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GBI: Metalworking October 2016 – 48.4

The trend in backlogs indicates capacity utilization at shops should begin improving.
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With a reading of 48.4, the Gardner Business Index showed that the metalworking industry contracted in October at the same rate as the previous month, remaining virtually unchanged for the third month in a row. Other than a spike this past March, the index is noticeably higher than it has been since February 2015.

The new orders subindex contracted rather slowly for the second straight month, and production was flat after growing the previous two months. The backlog subindex has contracted since April 2014, but it bottomed in November 2015 and has trended up ever since, indicating that capacity utilization at machine shops should begin improving very soon if it has not already. Employment increased for the first time since July 2015. While exports continued to contract, this subindex reached its highest level since November 2014. Supplier deliveries lengthened for the eighth consecutive month, although at a somewhat slower rate.

While material prices have increased since March, the rate of increase has slowed since June to a slower rate than in 2014. Prices received generally have decreased at a slower rate since November 2015, but that rate of decrease has been accelerating the last two months. Future business expectations have steadily improved since June and are clearly up from the low in January.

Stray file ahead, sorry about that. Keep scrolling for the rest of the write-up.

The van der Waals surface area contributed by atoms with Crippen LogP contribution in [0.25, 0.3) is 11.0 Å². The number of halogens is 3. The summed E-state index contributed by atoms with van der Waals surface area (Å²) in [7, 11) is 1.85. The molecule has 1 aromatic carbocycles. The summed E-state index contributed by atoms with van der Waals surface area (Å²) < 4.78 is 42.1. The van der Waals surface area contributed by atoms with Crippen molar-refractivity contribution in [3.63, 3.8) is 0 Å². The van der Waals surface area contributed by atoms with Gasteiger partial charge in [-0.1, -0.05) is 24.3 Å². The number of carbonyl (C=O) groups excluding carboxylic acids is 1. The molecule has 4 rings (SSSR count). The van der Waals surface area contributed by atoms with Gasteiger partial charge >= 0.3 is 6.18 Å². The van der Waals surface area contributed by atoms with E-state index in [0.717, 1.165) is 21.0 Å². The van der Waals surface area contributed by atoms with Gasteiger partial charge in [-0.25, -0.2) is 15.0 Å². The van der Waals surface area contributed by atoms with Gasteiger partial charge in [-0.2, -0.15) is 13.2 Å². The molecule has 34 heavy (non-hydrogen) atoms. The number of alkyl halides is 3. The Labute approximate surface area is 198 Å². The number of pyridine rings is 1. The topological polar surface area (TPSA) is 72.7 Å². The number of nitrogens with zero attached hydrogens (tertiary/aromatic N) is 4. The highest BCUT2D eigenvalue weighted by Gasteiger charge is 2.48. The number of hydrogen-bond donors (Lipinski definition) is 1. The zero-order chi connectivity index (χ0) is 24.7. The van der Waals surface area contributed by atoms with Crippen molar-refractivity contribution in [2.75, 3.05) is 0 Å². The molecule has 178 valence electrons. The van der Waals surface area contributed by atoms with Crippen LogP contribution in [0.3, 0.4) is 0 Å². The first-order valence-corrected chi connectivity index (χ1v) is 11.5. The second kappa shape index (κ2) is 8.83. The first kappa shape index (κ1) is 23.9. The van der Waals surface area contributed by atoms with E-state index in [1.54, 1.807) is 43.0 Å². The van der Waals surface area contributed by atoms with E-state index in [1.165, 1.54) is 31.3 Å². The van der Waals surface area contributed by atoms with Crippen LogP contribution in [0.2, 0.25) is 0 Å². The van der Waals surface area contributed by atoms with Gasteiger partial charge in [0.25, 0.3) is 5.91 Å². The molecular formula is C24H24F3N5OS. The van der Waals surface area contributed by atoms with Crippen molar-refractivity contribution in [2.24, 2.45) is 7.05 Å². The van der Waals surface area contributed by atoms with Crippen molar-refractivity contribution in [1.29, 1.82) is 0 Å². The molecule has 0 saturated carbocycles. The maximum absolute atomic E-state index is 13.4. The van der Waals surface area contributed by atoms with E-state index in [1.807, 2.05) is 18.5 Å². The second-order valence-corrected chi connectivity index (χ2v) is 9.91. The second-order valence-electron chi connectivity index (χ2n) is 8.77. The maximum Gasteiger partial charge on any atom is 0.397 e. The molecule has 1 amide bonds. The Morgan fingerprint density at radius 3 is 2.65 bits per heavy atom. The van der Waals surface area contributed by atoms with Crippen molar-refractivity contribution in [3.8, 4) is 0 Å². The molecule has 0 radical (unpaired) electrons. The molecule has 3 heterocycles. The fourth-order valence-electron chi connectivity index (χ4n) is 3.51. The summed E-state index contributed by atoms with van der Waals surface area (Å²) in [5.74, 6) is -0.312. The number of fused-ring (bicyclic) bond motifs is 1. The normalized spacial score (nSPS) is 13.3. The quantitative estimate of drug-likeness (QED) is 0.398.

In October, the electronics, pumps/valves/plumbing and military industries recorded an index above 60, which was quite strong growth. The only other industries to grow in the month were machinery/equipment and primary metals. Job shops contracted at a minimal rate but have trended up sharply since May. Automotive metalworking facilities have contracted since October 2014, while forming/fabricating and industrial motors/hydraulics/mechanical components have trended down for several months.

The Southeast was the fastest growing region in October, having grown for three straight months. The only other region to grow was the North Central-East, which also grew for three consecutive months. The North Central-West continued to contract at a slower rate, while the Northeast and West seem to have bottomed out. The South Central was clearly contracting at a slower rate than previous months but was still the weakest region.

Mid-size facilities, those with 20 to 249 employees, grew in October and have trended up for several months. Companies with more than 250 employees also grew but remained on a downward trend that began in May. Shops with fewer than 20 employees continued to contract.